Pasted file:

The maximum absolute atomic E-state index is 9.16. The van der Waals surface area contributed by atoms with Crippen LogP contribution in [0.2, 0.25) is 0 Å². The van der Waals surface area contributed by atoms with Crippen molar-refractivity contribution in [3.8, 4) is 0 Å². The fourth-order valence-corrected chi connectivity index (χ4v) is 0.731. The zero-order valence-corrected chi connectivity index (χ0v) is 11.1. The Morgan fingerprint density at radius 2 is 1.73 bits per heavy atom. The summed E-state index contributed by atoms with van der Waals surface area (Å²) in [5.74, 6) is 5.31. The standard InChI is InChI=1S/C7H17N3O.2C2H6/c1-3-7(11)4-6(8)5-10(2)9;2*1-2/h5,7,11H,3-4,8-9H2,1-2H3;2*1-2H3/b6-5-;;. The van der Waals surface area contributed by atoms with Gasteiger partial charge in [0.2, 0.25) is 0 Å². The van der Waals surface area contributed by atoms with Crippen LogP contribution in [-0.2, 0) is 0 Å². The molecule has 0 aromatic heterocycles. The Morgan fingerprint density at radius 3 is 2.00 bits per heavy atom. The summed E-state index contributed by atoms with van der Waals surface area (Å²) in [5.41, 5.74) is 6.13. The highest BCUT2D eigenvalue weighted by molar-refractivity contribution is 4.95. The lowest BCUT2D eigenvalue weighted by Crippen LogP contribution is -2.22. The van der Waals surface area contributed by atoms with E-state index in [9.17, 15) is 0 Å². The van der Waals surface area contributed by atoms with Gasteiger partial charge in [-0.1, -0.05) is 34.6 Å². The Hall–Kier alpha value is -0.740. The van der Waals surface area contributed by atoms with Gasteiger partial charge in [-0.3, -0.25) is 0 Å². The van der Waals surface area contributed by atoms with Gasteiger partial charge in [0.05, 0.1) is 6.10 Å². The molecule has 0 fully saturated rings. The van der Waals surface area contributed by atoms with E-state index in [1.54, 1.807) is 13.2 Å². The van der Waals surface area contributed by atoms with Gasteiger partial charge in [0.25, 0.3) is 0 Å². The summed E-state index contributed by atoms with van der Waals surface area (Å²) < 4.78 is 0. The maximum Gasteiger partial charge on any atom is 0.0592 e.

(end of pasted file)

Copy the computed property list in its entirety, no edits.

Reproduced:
The maximum absolute atomic E-state index is 9.16. The van der Waals surface area contributed by atoms with Crippen LogP contribution in [0.2, 0.25) is 0 Å². The van der Waals surface area contributed by atoms with Crippen molar-refractivity contribution in [3.8, 4) is 0 Å². The fourth-order valence-corrected chi connectivity index (χ4v) is 0.731. The zero-order valence-corrected chi connectivity index (χ0v) is 11.1. The Morgan fingerprint density at radius 2 is 1.73 bits per heavy atom. The summed E-state index contributed by atoms with van der Waals surface area (Å²) in [5.74, 6) is 5.31. The standard InChI is InChI=1S/C7H17N3O.2C2H6/c1-3-7(11)4-6(8)5-10(2)9;2*1-2/h5,7,11H,3-4,8-9H2,1-2H3;2*1-2H3/b6-5-;;. The van der Waals surface area contributed by atoms with Gasteiger partial charge in [0.2, 0.25) is 0 Å². The van der Waals surface area contributed by atoms with Crippen LogP contribution in [-0.2, 0) is 0 Å². The molecule has 0 aromatic heterocycles. The Morgan fingerprint density at radius 3 is 2.00 bits per heavy atom. The summed E-state index contributed by atoms with van der Waals surface area (Å²) in [5.41, 5.74) is 6.13. The highest BCUT2D eigenvalue weighted by molar-refractivity contribution is 4.95. The lowest BCUT2D eigenvalue weighted by Crippen LogP contribution is -2.22. The van der Waals surface area contributed by atoms with E-state index in [9.17, 15) is 0 Å². The van der Waals surface area contributed by atoms with Gasteiger partial charge in [-0.1, -0.05) is 34.6 Å². The Hall–Kier alpha value is -0.740. The van der Waals surface area contributed by atoms with Gasteiger partial charge in [-0.3, -0.25) is 0 Å². The van der Waals surface area contributed by atoms with Gasteiger partial charge in [0.05, 0.1) is 6.10 Å². The molecule has 0 fully saturated rings. The van der Waals surface area contributed by atoms with E-state index in [1.54, 1.807) is 13.2 Å². The van der Waals surface area contributed by atoms with Gasteiger partial charge in [0.25, 0.3) is 0 Å². The summed E-state index contributed by atoms with van der Waals surface area (Å²) < 4.78 is 0. The maximum Gasteiger partial charge on any atom is 0.0592 e.